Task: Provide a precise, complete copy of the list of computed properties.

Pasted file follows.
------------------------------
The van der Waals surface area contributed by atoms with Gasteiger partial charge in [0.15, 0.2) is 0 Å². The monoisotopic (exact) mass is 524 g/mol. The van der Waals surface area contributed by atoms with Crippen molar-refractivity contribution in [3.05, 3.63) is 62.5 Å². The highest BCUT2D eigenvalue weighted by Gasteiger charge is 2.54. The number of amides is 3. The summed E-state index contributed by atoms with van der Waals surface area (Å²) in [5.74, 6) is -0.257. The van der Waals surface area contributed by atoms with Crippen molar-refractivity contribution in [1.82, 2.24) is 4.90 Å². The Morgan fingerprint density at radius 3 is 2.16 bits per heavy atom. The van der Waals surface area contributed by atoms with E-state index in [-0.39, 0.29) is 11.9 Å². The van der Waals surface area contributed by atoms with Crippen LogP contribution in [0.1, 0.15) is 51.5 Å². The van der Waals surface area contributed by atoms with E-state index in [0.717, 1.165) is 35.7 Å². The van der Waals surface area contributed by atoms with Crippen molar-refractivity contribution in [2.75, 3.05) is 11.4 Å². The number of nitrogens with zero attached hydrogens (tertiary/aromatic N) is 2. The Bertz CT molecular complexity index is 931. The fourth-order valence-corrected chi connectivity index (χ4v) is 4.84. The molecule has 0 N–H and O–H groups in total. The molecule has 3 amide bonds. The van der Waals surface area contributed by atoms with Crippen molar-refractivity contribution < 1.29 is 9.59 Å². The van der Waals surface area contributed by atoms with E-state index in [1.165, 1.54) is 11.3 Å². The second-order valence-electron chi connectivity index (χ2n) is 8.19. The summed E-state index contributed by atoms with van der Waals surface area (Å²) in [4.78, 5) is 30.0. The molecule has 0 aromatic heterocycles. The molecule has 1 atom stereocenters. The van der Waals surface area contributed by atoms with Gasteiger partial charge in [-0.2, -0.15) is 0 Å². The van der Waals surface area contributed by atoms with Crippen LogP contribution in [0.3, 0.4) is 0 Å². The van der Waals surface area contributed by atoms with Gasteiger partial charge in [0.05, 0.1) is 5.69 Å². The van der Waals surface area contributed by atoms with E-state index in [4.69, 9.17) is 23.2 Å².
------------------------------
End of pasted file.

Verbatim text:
The van der Waals surface area contributed by atoms with Gasteiger partial charge in [0.15, 0.2) is 0 Å². The monoisotopic (exact) mass is 524 g/mol. The van der Waals surface area contributed by atoms with Crippen molar-refractivity contribution in [3.05, 3.63) is 62.5 Å². The highest BCUT2D eigenvalue weighted by Gasteiger charge is 2.54. The number of amides is 3. The summed E-state index contributed by atoms with van der Waals surface area (Å²) in [5.74, 6) is -0.257. The van der Waals surface area contributed by atoms with Crippen molar-refractivity contribution in [1.82, 2.24) is 4.90 Å². The Morgan fingerprint density at radius 3 is 2.16 bits per heavy atom. The van der Waals surface area contributed by atoms with E-state index in [-0.39, 0.29) is 11.9 Å². The van der Waals surface area contributed by atoms with Crippen LogP contribution in [0.1, 0.15) is 51.5 Å². The van der Waals surface area contributed by atoms with E-state index in [0.717, 1.165) is 35.7 Å². The van der Waals surface area contributed by atoms with Crippen molar-refractivity contribution in [2.75, 3.05) is 11.4 Å². The number of nitrogens with zero attached hydrogens (tertiary/aromatic N) is 2. The Bertz CT molecular complexity index is 931. The fourth-order valence-corrected chi connectivity index (χ4v) is 4.84. The molecule has 0 N–H and O–H groups in total. The molecule has 3 amide bonds. The van der Waals surface area contributed by atoms with Crippen molar-refractivity contribution < 1.29 is 9.59 Å². The van der Waals surface area contributed by atoms with E-state index in [1.165, 1.54) is 11.3 Å². The second-order valence-electron chi connectivity index (χ2n) is 8.19. The summed E-state index contributed by atoms with van der Waals surface area (Å²) in [4.78, 5) is 30.0. The molecule has 0 aromatic heterocycles. The molecule has 1 atom stereocenters. The van der Waals surface area contributed by atoms with Gasteiger partial charge in [-0.2, -0.15) is 0 Å². The van der Waals surface area contributed by atoms with Crippen LogP contribution in [0.3, 0.4) is 0 Å². The van der Waals surface area contributed by atoms with Gasteiger partial charge in [0.05, 0.1) is 5.69 Å². The van der Waals surface area contributed by atoms with E-state index in [4.69, 9.17) is 23.2 Å².